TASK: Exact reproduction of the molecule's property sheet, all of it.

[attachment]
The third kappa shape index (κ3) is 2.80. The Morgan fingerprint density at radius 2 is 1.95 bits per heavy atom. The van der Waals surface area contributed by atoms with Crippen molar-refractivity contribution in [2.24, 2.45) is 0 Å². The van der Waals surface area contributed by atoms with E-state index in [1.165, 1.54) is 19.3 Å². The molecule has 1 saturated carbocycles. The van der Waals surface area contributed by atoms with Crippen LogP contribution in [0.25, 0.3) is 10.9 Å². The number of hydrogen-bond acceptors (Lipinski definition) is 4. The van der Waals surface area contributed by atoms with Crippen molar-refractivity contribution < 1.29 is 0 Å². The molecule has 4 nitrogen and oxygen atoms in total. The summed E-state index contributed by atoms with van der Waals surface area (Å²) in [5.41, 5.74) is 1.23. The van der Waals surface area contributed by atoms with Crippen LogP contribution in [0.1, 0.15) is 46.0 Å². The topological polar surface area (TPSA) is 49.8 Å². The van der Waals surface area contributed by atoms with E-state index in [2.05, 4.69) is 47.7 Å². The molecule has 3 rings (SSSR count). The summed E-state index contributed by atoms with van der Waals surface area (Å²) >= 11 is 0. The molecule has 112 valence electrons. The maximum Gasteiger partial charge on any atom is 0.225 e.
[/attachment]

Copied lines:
The third kappa shape index (κ3) is 2.80. The Morgan fingerprint density at radius 2 is 1.95 bits per heavy atom. The van der Waals surface area contributed by atoms with Crippen molar-refractivity contribution in [2.24, 2.45) is 0 Å². The van der Waals surface area contributed by atoms with E-state index in [1.165, 1.54) is 19.3 Å². The molecule has 1 saturated carbocycles. The van der Waals surface area contributed by atoms with Crippen LogP contribution in [0.25, 0.3) is 10.9 Å². The number of hydrogen-bond acceptors (Lipinski definition) is 4. The van der Waals surface area contributed by atoms with Crippen molar-refractivity contribution < 1.29 is 0 Å². The molecule has 4 nitrogen and oxygen atoms in total. The summed E-state index contributed by atoms with van der Waals surface area (Å²) in [5.41, 5.74) is 1.23. The van der Waals surface area contributed by atoms with Crippen LogP contribution in [0.1, 0.15) is 46.0 Å². The topological polar surface area (TPSA) is 49.8 Å². The van der Waals surface area contributed by atoms with E-state index in [2.05, 4.69) is 47.7 Å². The molecule has 3 rings (SSSR count). The summed E-state index contributed by atoms with van der Waals surface area (Å²) >= 11 is 0. The molecule has 112 valence electrons. The maximum Gasteiger partial charge on any atom is 0.225 e.